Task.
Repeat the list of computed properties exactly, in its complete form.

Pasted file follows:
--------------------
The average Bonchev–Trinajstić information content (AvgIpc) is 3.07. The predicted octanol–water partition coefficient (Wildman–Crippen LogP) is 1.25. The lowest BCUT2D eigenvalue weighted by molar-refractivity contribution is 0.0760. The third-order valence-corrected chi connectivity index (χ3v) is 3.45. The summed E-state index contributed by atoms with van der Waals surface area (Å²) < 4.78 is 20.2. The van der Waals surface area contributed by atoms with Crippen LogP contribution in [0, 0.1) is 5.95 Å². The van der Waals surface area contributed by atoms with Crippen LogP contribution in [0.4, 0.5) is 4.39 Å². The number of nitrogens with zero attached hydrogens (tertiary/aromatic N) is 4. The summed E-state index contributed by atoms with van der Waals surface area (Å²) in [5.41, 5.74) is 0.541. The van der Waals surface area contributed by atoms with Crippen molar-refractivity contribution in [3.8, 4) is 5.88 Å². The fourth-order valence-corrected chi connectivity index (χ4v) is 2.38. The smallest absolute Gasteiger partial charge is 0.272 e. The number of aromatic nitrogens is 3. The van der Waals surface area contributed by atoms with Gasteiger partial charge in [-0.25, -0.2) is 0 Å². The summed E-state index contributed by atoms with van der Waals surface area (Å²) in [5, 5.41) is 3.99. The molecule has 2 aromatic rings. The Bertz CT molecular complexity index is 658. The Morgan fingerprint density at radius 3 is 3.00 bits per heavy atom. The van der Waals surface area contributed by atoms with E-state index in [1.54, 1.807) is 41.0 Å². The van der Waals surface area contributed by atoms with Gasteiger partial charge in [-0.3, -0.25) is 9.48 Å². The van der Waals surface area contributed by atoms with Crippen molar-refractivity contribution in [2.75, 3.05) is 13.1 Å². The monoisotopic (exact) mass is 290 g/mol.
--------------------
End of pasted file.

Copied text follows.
The average Bonchev–Trinajstić information content (AvgIpc) is 3.07. The predicted octanol–water partition coefficient (Wildman–Crippen LogP) is 1.25. The lowest BCUT2D eigenvalue weighted by molar-refractivity contribution is 0.0760. The third-order valence-corrected chi connectivity index (χ3v) is 3.45. The summed E-state index contributed by atoms with van der Waals surface area (Å²) < 4.78 is 20.2. The van der Waals surface area contributed by atoms with Crippen LogP contribution in [0, 0.1) is 5.95 Å². The van der Waals surface area contributed by atoms with Crippen LogP contribution in [0.4, 0.5) is 4.39 Å². The number of nitrogens with zero attached hydrogens (tertiary/aromatic N) is 4. The summed E-state index contributed by atoms with van der Waals surface area (Å²) in [5.41, 5.74) is 0.541. The van der Waals surface area contributed by atoms with Crippen molar-refractivity contribution in [3.8, 4) is 5.88 Å². The fourth-order valence-corrected chi connectivity index (χ4v) is 2.38. The smallest absolute Gasteiger partial charge is 0.272 e. The number of aromatic nitrogens is 3. The van der Waals surface area contributed by atoms with Gasteiger partial charge in [-0.25, -0.2) is 0 Å². The summed E-state index contributed by atoms with van der Waals surface area (Å²) in [5, 5.41) is 3.99. The molecule has 2 aromatic rings. The Bertz CT molecular complexity index is 658. The Morgan fingerprint density at radius 3 is 3.00 bits per heavy atom. The van der Waals surface area contributed by atoms with E-state index in [1.54, 1.807) is 41.0 Å². The van der Waals surface area contributed by atoms with Gasteiger partial charge in [-0.3, -0.25) is 9.48 Å². The van der Waals surface area contributed by atoms with Crippen molar-refractivity contribution in [2.75, 3.05) is 13.1 Å². The monoisotopic (exact) mass is 290 g/mol.